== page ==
I think our government’s spend-up is misguided for several reasons. One is the cost; ten million bucks will buy a lot of books or buildings or sports equipment or teachers. And then there’s the new software/new hardware trap. Microsoft doesn’t sell software for old PCs. If you have a 386, 486 or early Pentium and no operating system, it’s tip material. The minimum requirements for Windows XP are a 300MHz PC with 128MB of RAM and 1.5GB of free disk space. If you want to do anything useful with it, you should at least double those demands. So the software deal means schools can’t take advantage of older, cheap but still perfectly serviceable equipment disposed of by businesses. If they want more PCs, they’ll have to buy new ones.

Linux will run on a 386 with 12MB of memory. You won’t get fancy graphics in that configuration as it’s text only, but you will get a fully networked, fully multi-tasking machine with a huge range of editors, applications, programming tools and, of course, internet software.

The cost of equipment is the most frequently mentioned obstacle in factors hindering technology use in schools.

Independent operators

Technology is merely a tool for finding answers. Teacher knowledge was the second-biggest inhibitor to technology uptake, according to the aforementioned report. Wouldn’t it be better to spend money training teachers how to use computer gear effectively?

Then there’s the security question. Schools face a big problem with kids bringing programs in from home. But Linux won’t run a Windows program without special (commercial) software. You can exhange documents and graphics quite freely, but you won’t get a Windows virus, Trojan horse or worm. And if students want to know how a program works or change it by adding features, with Linux you can give them the source code and tools to turn it into executable code. Instead of merely consuming software, they could start producing their own.

The usual argument against Linux is that it’s different. It’s not. It works the same as BeOS, Macintosh, Windows and countless other graphical systems that have emerged over the years. Is the aim to teach children how to use software, or how to use one brand of software? Let me use this analogy. How many types of car can you drive? Whether they’re diesel, petrol, manual, automatic, left or right-hand drive, a couple of seconds familiarity and you’re away. Software’s the same.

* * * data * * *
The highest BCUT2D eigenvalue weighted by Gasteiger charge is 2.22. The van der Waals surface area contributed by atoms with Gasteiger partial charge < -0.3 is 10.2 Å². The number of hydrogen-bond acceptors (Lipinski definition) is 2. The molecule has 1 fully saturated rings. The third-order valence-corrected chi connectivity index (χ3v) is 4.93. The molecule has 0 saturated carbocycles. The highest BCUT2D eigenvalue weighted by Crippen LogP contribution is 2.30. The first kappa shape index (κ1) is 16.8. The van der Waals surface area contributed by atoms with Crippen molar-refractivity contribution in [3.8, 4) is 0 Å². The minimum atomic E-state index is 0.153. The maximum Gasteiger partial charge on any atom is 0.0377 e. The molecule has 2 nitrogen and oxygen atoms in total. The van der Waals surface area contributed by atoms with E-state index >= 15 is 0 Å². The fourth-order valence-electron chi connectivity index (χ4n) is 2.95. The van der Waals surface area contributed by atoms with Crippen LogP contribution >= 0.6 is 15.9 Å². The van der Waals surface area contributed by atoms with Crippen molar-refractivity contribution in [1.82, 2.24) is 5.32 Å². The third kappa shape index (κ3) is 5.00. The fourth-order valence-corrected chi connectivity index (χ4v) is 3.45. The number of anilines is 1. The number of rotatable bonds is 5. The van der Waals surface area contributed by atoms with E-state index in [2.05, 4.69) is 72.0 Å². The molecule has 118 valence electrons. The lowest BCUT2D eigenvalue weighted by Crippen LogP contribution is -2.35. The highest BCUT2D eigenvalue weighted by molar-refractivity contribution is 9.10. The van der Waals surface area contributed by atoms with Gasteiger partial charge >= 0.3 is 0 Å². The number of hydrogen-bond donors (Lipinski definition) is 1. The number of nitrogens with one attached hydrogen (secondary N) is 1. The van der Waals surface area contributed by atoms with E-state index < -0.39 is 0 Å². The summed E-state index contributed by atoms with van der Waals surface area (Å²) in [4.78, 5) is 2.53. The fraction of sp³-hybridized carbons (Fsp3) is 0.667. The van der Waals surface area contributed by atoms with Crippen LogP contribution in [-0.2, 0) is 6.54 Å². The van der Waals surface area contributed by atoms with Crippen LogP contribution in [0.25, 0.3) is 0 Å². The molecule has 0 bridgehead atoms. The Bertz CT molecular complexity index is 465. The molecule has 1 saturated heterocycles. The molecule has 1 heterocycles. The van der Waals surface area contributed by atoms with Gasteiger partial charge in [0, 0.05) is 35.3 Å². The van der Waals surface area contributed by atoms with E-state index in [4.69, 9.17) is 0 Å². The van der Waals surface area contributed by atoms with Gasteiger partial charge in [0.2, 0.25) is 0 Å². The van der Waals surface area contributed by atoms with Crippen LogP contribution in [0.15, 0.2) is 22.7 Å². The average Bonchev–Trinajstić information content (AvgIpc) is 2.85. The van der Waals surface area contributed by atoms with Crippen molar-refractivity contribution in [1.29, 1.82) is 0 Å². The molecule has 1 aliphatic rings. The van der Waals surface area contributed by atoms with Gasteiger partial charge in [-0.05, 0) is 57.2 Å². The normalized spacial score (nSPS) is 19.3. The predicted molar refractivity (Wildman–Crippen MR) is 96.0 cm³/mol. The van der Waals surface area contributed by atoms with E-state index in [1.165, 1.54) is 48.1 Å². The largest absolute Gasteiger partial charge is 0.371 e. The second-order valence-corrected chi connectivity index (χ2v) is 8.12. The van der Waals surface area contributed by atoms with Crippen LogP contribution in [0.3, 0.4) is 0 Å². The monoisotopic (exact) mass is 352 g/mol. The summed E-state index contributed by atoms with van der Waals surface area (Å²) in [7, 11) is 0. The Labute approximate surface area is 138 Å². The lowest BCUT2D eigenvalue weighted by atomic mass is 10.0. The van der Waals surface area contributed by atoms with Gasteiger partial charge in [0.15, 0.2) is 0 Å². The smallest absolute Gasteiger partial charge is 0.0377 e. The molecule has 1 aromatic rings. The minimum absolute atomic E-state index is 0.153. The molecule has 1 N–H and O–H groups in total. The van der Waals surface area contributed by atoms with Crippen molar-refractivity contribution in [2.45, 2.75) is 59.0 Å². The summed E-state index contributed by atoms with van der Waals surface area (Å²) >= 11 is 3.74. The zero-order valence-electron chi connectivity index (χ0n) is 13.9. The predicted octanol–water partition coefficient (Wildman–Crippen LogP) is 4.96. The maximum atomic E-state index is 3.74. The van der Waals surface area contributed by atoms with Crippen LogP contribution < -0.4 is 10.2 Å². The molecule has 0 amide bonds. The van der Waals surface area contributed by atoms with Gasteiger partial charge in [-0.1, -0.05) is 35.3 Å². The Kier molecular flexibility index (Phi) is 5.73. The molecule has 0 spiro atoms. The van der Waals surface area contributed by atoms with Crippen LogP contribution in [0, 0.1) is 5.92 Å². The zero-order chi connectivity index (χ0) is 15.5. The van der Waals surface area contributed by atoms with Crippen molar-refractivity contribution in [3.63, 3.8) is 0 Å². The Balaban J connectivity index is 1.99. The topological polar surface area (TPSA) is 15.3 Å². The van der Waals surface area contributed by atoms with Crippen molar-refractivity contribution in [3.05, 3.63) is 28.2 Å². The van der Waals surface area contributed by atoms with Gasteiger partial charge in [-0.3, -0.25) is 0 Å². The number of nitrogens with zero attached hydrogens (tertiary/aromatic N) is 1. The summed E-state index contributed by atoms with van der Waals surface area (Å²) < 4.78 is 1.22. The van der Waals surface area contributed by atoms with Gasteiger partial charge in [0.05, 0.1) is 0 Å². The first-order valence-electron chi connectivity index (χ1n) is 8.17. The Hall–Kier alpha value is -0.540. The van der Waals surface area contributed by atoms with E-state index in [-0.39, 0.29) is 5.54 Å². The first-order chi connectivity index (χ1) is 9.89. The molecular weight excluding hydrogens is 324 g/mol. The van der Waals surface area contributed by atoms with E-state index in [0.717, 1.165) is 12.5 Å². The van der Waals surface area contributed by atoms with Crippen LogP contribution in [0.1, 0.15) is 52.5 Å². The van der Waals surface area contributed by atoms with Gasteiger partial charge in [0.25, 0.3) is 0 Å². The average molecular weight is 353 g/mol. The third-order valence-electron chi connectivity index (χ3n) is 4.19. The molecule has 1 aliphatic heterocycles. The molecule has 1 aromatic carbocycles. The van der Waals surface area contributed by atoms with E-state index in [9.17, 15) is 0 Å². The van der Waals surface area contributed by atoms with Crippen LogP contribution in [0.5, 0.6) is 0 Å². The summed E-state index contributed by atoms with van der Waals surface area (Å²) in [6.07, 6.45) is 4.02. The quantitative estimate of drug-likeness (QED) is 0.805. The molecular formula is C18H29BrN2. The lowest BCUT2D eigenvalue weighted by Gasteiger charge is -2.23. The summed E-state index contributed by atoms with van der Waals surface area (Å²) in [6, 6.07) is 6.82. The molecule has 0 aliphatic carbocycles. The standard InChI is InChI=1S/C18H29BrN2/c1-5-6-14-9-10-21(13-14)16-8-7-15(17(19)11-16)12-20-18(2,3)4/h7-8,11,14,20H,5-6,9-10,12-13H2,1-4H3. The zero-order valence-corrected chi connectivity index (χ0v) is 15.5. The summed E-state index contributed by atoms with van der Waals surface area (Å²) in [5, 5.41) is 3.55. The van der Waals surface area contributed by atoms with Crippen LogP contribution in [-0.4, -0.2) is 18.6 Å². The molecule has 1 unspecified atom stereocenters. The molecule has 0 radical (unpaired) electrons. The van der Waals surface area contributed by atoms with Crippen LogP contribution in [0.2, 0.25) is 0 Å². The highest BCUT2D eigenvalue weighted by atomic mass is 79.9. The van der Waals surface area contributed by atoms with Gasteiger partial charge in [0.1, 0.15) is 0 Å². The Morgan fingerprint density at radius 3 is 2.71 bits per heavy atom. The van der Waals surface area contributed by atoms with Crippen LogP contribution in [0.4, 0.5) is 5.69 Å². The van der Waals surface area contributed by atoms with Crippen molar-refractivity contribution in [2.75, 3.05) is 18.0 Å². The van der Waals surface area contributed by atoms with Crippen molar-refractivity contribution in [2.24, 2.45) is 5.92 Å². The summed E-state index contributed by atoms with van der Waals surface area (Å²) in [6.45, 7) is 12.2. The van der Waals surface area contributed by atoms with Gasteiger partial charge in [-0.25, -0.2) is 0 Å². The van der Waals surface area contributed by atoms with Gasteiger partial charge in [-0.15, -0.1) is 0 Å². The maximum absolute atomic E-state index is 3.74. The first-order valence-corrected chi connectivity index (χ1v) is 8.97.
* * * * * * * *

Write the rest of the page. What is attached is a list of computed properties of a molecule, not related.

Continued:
Install Geoff’s selection of free software from our CD.

Linux myths

1. If it’s free it must be nasty, inferior or flaky. On the contrary, Linux is leading edge. Its open nature means new features are continually being added.

2. It’s not robust. Bzzzt! Wrong. Linux’s stability is legendary, much more so than Windows.

3. Free software’s full of viruses. Wrong again. Can you name one Linux virus?

4. Open source means open access. That can’t be secure.

Security through obscurity doesn’t work. Open source means thousands of eyeballs are on the code, looking for weaknesses. That actually makes it stronger. While Microsoft internet servers were collapsing under the Code Red worm last year, Linux servers running Apache steamed on regardless.

5. Free software’s anti-business. No. Forking out thousands each year for insignificant improvements and never-used features is actually anti-business. Wouldn’t the money be better spent elsewhere?

6. Linux is different. No, it isn’t. It works the same as any other operating system. Sit most users in front of a Linux PC and they wouldn’t know the difference.

7. It’s not compatible with Word, Excel, Powerpoint, etc. That depends on what package you use. OpenOffice and StarOffice, for example, can both read and write in those and many other formats. (Both, incidentally, are available for Windows.)

Should I try Linux?

Why not? If you want to know more about what you need and the problems you might face, read my column “Tux moves in”.